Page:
Academic Department Introduction

Sociology addresses a question that is fundamental to a liberal arts education: Who am I in the world? Sociologists are people-watchers. We ask what hidden rules and structures make the world the way it is and why it is that way. We don’t expect clear black-and-white answers. We address and analyze the gray areas of our social lives.

Our majors and minors conduct hands-on research and wrestle with the collection and analysis of real-world data. They conduct interviews, surveys, focus groups, media analysis, quantitative data analysis, and immersive observation. Students present their findings at conferences on and off campus. They sometimes co-author articles with their professors.

Learning goals

  • Envision how we all, individually and collectively, define ourselves in terms of social class, race, gender, and other statuses.
  • Recognize, compare, and assess the strengths and weaknesses of various sociological research methods.
  • Apply sociological thinking to complement and maximize experiential learning opportunities, such as internships and study abroad.
  • Derive practical applications and/or policy implications for sociological inquiry and knowledge.

Programs of study

Sociology major and minor

Students master fundamental sociological concepts and theories.

Comparative race and ethnicity minor

Students examine how power dynamics shape the categories of race and ethnicity.

Course Highlights

  • Concerns about the health of communities date back to antiquity. Social epidemiology is the study of the incidence and distribution of disease among populations. This course offers historical, sociological, and ethical perspectives on the uses of epidemiology as it emerged from an age defined principally by infectious disease to one of chronic illness. What are the social and collective responses to pandemics, real and imagined? Case studies address in particular global public health issues, including smoking, nutrition, AIDS, mad cow disease, and influenza, among others. Both governmental and nongovernmental approaches to health, including the World Health Organization and Doctors Without Borders, are considered. Special attention is given to disparities in health care, a core sociological focus.
  • How are your personal problems related to larger issues in society and the world? In what ways do global economic and political shifts affect your personal trajectory as a college student in the United States? In this course, you will come to understand sociology as a unique set of tools with which to interpret your relationship to a broader sociopolitical landscape. By integrating classic readings in the discipline of sociology with the principles of global political economy, we will analyze and contextualize a range of social, economic, and political phenomena at the scales of the global, the national, the local, and the individual.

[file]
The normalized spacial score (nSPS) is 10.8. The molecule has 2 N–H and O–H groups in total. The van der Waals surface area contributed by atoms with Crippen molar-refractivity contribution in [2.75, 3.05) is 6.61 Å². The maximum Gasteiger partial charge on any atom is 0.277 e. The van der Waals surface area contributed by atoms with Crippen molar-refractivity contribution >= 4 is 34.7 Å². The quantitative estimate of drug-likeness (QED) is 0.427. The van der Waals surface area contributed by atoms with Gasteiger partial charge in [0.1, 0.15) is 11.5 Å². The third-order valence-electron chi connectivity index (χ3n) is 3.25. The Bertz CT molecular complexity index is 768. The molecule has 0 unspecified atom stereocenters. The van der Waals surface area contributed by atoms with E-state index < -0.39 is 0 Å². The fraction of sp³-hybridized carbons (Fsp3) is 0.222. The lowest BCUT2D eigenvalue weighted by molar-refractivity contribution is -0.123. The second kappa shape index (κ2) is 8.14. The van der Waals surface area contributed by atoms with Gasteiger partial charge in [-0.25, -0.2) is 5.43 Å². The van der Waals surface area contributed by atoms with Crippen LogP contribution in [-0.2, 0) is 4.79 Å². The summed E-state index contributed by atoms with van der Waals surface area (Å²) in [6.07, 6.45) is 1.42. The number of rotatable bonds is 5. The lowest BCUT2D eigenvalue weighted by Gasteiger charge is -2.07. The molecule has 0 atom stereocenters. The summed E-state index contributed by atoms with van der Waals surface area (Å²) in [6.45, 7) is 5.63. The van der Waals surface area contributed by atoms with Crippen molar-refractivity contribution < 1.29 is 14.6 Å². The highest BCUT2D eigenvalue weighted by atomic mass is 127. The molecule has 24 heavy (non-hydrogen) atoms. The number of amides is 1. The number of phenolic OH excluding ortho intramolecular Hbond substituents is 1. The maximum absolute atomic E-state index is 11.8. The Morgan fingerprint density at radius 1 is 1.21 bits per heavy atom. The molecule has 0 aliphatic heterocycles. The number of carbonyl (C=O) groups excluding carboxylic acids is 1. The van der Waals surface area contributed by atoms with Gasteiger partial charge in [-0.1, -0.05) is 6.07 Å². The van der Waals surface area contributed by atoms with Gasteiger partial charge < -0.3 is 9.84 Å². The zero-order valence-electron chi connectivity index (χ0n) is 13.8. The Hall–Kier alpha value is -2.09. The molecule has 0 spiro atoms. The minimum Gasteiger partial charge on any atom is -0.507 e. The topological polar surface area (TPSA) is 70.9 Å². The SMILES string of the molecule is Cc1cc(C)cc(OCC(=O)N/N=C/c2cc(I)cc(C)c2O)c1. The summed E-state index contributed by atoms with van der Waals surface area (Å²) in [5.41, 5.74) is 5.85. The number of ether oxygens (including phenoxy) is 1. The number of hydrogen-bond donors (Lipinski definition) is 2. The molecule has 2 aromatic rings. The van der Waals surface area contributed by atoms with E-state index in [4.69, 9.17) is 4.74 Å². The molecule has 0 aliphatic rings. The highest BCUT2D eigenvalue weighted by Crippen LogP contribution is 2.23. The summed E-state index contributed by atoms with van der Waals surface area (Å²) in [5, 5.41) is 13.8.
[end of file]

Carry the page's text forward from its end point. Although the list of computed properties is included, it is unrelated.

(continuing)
Research highlights

  • Markella Rutherford speaks to a student off screen who has their laptop open.

    Several students assisted Professor Markella Rutherford in her research on global children’s literature. Using thematic analysis, the research compares recently translated children’s books published in the U.S. and China, asking what ideas about global citizenship are communicated through them. Two students presented work from this project with Professor Rutherford at the 2023 Eastern Sociological Society meeting.

  • Peggy Levitt at a table teaching a sociology class.

    Students contributed to Professor Peggy Levitt’s research on cultural and intellectual inequality, how cultural institutions create and transform national identities, and transnational social protection. Some students co-authored articles that were published in the International Journal of Politics, Culture, and Society and other refereed journals.

  • Wearing a mask, Smitha Radhakrishnan speaks to students in front of a screen in the chapel.

    Professor Smitha Radhakrishnan worked with students on her project that traced welfare policies, debates, and misallocations in Kentucky, Tennessee, and Texas, among other states, to explain why billions of dollars of welfare money were unused during the COVID-19 pandemic.


  • Alpha Kappa Delta

    Our department is a member of Alpha Kappa Delta, the international sociology honor society. Membership is limited to undergraduate junior and senior (and graduate) students with high academic achievement.

  • Internships and fellowships

    Sociology students often complete research internships and fellowships that extend their learning beyond the classroom. These include research internships at the Wellesley Centers for Women, the Lumpkin Summer Institute for Service Learning, and other research programs at the College. [Link to higher level research page]

Beyond Wellesley

Beyond Wellesley

Most of our students earn a graduate degree. Many work in law, higher education, or the nonprofit sector, and some work in finance and consulting. They are teachers, administrators, lawyers, policymakers, and researchers. Recent employers include the Institute for Policy Studies, AmeriCorps, Teach for America, Rising for Justice, Human Rights Watch, Ipsos, Kairos Aerospace, Google, Wayfair, CBS News, and the New York Times.

Department of Sociology

Pendleton Hall East
106 Central Street
Wellesley, MA 02481
Kelly Rutherford
Department Chair